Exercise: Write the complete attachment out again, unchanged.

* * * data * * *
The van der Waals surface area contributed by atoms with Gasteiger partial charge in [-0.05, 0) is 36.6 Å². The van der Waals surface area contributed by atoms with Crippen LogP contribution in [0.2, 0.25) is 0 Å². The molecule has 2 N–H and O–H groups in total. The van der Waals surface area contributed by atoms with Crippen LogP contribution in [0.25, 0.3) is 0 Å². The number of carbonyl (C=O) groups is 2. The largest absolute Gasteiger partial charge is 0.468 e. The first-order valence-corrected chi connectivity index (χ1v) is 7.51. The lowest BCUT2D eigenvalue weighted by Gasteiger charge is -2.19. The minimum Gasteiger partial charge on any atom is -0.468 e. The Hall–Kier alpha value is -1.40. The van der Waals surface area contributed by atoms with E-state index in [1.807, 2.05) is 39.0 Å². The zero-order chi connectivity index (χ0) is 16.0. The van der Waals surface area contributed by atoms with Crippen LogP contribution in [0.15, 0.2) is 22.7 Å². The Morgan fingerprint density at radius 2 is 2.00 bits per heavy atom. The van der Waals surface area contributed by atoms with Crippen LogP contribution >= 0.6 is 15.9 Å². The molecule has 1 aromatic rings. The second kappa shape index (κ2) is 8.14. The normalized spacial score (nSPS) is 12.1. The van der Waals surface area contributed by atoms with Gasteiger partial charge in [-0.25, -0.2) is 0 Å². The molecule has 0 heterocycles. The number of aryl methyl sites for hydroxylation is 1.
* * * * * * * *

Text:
The van der Waals surface area contributed by atoms with Gasteiger partial charge in [-0.05, 0) is 36.6 Å². The van der Waals surface area contributed by atoms with Crippen LogP contribution in [0.2, 0.25) is 0 Å². The molecule has 2 N–H and O–H groups in total. The van der Waals surface area contributed by atoms with Crippen LogP contribution in [0.25, 0.3) is 0 Å². The number of carbonyl (C=O) groups is 2. The largest absolute Gasteiger partial charge is 0.468 e. The first-order valence-corrected chi connectivity index (χ1v) is 7.51. The lowest BCUT2D eigenvalue weighted by Gasteiger charge is -2.19. The minimum Gasteiger partial charge on any atom is -0.468 e. The Hall–Kier alpha value is -1.40. The van der Waals surface area contributed by atoms with E-state index in [1.807, 2.05) is 39.0 Å². The zero-order chi connectivity index (χ0) is 16.0. The van der Waals surface area contributed by atoms with Crippen LogP contribution in [0.15, 0.2) is 22.7 Å². The Morgan fingerprint density at radius 2 is 2.00 bits per heavy atom. The van der Waals surface area contributed by atoms with Crippen LogP contribution >= 0.6 is 15.9 Å². The molecule has 1 aromatic rings. The second kappa shape index (κ2) is 8.14. The normalized spacial score (nSPS) is 12.1. The van der Waals surface area contributed by atoms with Gasteiger partial charge in [-0.25, -0.2) is 0 Å². The molecule has 0 heterocycles. The number of aryl methyl sites for hydroxylation is 1.